Around the middle of last month, Samsung published the source code for the AT&T, T-Mobile, and Sprint versions of the Galaxy S III to its Open Source Release Center. Mysteriously, the Verizon variant's code was nowhere to be found - until late last night, anyway.
You can now find the kernel source for the Verizon GSIII alongside its brothers, thus rounding out the source release for the Big Four here in the U.S. Read More
Samsung has just dropped the source code for the Sprint version of the Galaxy S III, and it's available on Samsung's open source web portal here. Samsung has been surprisingly on-point with getting source code for the Galaxy S III here in the US, ensuring that custom kernels and ROMs will have the maximum amount of tweakability available to tinkerers from the likes of RootzWiki and XDA.
Samsung Open Source Read More
Happy Star Wars day, everyone! ASUS got you a present: it's firmware updates with a side of source code! You can head to ASUS' site right now and download firmware version V220.127.116.11 for a few countries including the US, as well as version V18.104.22.168 if you're in Japan. Kernel source code for the TF300T is also available, in both x.17 and x.23 flavors for your downloading pleasure.
Head on over to the source link and select "Android" from the dropdown box to get your downloads. Read More
If you follow AOSP code drops long enough, you're eventually going to hear about JBQ (as well as a ton more acronyms). Jean-Baptiste Queru, Technical Lead of the Android Open-Source Project took to Google+ today to talk about Android update rollouts, as well as to praise one of the manufacturers that he sees as leading the pack in aiding the AOSP: Sony.
It took Sony only about 5 months to ship this [Android 4.0 for the Sony Tablet S] after I released the code in the Android Open Source Project at the very end of last year.
Source code. Galaxy Note. AT&T.
What do you get when you combine those three things? If you said "source code for the Galaxy Note on AT&T," then you win a cookie. Go wait over there and we'll bring it right out.
Samsung just pushed the source to its Open Source Release Center for all to grab, but there is a catch. For some reason, there are three different versions of the code, all basically identical, save one line (thanks for digging through the code, JCase). Read More
Looks like we missed it, but back in December of 2011, Google officially stopped developing App Inventor (it was a result of the company’s shutdown of Google Labs), allowing MIT to take the reins of a very similar project. Today, that project went open source, and though there’s very little in the way of documentation or guides, you can download the code now and begin modifying the Inventor.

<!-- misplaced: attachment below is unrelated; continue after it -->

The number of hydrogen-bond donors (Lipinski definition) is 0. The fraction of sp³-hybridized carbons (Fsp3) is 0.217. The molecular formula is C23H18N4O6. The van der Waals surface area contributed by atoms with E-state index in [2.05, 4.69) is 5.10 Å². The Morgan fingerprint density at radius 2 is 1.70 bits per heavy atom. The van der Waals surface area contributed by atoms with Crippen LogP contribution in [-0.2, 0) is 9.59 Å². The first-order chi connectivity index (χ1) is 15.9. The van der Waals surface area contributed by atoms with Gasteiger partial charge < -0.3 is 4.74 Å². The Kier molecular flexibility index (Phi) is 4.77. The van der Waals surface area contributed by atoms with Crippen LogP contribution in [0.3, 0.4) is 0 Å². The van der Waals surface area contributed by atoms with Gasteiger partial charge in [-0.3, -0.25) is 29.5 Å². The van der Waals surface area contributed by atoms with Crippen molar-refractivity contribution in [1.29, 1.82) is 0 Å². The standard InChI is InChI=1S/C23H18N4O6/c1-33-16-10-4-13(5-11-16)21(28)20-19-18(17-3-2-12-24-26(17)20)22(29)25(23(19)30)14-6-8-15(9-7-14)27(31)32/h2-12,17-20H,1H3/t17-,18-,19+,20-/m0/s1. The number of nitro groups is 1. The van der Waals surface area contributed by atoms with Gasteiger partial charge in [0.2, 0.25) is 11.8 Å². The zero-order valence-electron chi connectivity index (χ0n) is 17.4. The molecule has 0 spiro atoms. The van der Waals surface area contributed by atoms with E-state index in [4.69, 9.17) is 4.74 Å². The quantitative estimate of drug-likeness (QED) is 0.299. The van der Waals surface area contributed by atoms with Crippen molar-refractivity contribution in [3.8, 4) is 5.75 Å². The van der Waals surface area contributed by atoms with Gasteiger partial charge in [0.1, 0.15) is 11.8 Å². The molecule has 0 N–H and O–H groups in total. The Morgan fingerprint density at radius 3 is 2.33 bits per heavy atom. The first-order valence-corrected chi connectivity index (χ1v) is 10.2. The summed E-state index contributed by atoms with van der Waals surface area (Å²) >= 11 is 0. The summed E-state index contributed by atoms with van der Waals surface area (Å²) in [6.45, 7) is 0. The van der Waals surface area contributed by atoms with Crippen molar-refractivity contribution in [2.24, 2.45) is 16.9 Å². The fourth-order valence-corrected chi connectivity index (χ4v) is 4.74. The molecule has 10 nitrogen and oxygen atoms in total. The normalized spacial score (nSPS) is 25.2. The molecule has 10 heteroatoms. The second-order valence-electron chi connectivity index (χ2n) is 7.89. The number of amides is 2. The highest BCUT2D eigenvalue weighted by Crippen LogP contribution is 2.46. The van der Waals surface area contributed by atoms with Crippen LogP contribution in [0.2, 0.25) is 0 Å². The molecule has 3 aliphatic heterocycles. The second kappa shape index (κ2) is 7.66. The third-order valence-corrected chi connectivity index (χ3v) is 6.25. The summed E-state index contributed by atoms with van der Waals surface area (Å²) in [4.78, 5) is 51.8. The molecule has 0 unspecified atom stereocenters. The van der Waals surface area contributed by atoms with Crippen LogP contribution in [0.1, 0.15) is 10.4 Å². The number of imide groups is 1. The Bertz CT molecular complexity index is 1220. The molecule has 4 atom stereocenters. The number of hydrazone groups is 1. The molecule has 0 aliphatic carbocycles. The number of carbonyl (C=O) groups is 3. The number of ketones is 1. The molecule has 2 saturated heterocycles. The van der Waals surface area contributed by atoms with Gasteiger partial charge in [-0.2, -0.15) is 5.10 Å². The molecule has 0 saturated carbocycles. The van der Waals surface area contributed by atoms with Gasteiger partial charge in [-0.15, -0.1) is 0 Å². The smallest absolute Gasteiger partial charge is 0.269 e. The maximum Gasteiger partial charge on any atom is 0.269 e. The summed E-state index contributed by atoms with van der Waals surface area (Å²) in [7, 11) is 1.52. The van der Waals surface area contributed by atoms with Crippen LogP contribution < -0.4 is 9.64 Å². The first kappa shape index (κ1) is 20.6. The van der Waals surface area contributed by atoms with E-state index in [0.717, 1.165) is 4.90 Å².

Additionally, MIT hasn’t yet opened its servers, so you’ll have to find your own place to upload your modified version(s) of the file – but hey, if nothing else, at least MIT deems you “free to use the term ‘App Inventor’ and the puzzle-piece Android logo” in your work. Read More
As an Android developer, the first thing I do when I set up Eclipse with ADT on a new machine is hunt down the Android source for the API level I'm working on.
Earlier this month, I added a request for Android 4.0
source to be added to the plugin, and I'm pleased to report that the plugin maintainer just added it to the latest version.
Honeycomb sources are being worked on.
Announced earlier this month, the ASUS Transformer Prime is the world's first quad-core Tegra 3 device and it is truly a beast. But don't take our word for it, check out NVIDIA's demo of Android 4.0 Ice Cream Sandwich running on the device.
The US product page of the device went live a few days ago, and developers and other enthusiasts will be pleased to learn that the official source code and user manual for the Transformer Prime are now also available via the "download" section. Read More
Never one to keep its source code hidden away from the public's prying eyes (certainly more than can be said for, say, HTC), Motorola has decided to release the DROID RAZR's source code. This should make ROM development significantly easier, so hopefully we'll see a few more alternatives to MOTOBLUR pop up shortly. Devs, get on it!
Download link: SourceForge
via Phandroid Read More
It looks like HTC may be finally getting into the timely-source-code-release game, as it just pushed the code for a boatload of new devices to its developer portal.
Among the many devices, you'll find the Rezound and Rhyme on Verizon, all variants of the Sensation, the 10.1-inch Jetstream tablet, and the Amaze 4G on T-Mobile, just to name a few.
For the full list of available code (including downloads), head over to the download section at HTCdev.com. Read More